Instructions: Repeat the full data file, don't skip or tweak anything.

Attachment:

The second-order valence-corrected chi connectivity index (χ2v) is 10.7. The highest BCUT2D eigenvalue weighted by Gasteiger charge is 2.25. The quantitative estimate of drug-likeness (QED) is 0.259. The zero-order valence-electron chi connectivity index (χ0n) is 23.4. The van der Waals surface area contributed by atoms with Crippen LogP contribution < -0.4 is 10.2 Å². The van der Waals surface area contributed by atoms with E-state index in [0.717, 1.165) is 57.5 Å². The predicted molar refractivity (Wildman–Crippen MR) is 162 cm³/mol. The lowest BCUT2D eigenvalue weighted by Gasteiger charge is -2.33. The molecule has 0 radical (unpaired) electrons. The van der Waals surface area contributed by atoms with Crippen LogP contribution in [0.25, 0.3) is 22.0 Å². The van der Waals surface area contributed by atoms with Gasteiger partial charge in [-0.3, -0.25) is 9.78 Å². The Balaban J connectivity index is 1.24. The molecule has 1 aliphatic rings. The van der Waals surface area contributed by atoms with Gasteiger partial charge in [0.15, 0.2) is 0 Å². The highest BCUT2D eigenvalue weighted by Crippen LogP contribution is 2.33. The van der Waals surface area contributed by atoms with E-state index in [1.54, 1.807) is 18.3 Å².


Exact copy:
The second-order valence-corrected chi connectivity index (χ2v) is 10.7. The highest BCUT2D eigenvalue weighted by Gasteiger charge is 2.25. The quantitative estimate of drug-likeness (QED) is 0.259. The zero-order valence-electron chi connectivity index (χ0n) is 23.4. The van der Waals surface area contributed by atoms with Crippen LogP contribution < -0.4 is 10.2 Å². The van der Waals surface area contributed by atoms with E-state index in [0.717, 1.165) is 57.5 Å². The predicted molar refractivity (Wildman–Crippen MR) is 162 cm³/mol. The lowest BCUT2D eigenvalue weighted by Gasteiger charge is -2.33. The molecule has 0 radical (unpaired) electrons. The van der Waals surface area contributed by atoms with Crippen LogP contribution in [0.25, 0.3) is 22.0 Å². The van der Waals surface area contributed by atoms with Gasteiger partial charge in [-0.3, -0.25) is 9.78 Å². The Balaban J connectivity index is 1.24. The molecule has 1 aliphatic rings. The van der Waals surface area contributed by atoms with Gasteiger partial charge in [0.15, 0.2) is 0 Å². The highest BCUT2D eigenvalue weighted by Crippen LogP contribution is 2.33. The van der Waals surface area contributed by atoms with E-state index in [1.54, 1.807) is 18.3 Å².